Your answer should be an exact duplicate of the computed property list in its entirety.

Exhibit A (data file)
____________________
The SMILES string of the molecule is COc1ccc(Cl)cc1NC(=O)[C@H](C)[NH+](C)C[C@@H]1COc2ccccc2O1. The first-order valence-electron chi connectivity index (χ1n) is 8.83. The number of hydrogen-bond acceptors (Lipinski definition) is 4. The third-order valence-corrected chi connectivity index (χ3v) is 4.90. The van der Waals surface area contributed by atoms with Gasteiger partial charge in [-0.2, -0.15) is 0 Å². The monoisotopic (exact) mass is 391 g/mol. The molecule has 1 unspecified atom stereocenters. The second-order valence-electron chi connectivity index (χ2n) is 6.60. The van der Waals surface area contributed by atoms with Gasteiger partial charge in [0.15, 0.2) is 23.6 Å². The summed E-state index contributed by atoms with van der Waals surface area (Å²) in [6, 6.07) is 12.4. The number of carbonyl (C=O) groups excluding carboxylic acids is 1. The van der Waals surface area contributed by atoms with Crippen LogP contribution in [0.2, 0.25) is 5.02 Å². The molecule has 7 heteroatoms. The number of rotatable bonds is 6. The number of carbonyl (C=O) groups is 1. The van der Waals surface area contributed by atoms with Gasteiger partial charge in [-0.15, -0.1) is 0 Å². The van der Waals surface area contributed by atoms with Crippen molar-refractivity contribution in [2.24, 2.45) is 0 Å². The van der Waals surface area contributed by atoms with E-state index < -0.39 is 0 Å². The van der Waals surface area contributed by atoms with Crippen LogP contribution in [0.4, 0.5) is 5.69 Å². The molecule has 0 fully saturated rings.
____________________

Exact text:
The SMILES string of the molecule is COc1ccc(Cl)cc1NC(=O)[C@H](C)[NH+](C)C[C@@H]1COc2ccccc2O1. The first-order valence-electron chi connectivity index (χ1n) is 8.83. The number of hydrogen-bond acceptors (Lipinski definition) is 4. The third-order valence-corrected chi connectivity index (χ3v) is 4.90. The van der Waals surface area contributed by atoms with Gasteiger partial charge in [-0.2, -0.15) is 0 Å². The monoisotopic (exact) mass is 391 g/mol. The molecule has 1 unspecified atom stereocenters. The second-order valence-electron chi connectivity index (χ2n) is 6.60. The van der Waals surface area contributed by atoms with Gasteiger partial charge in [0.15, 0.2) is 23.6 Å². The summed E-state index contributed by atoms with van der Waals surface area (Å²) in [6, 6.07) is 12.4. The number of carbonyl (C=O) groups excluding carboxylic acids is 1. The van der Waals surface area contributed by atoms with Crippen LogP contribution in [0.2, 0.25) is 5.02 Å². The molecule has 7 heteroatoms. The number of rotatable bonds is 6. The number of carbonyl (C=O) groups is 1. The van der Waals surface area contributed by atoms with Gasteiger partial charge in [-0.15, -0.1) is 0 Å². The van der Waals surface area contributed by atoms with Crippen molar-refractivity contribution in [2.24, 2.45) is 0 Å². The van der Waals surface area contributed by atoms with E-state index < -0.39 is 0 Å². The van der Waals surface area contributed by atoms with Crippen LogP contribution in [0.4, 0.5) is 5.69 Å². The molecule has 0 fully saturated rings.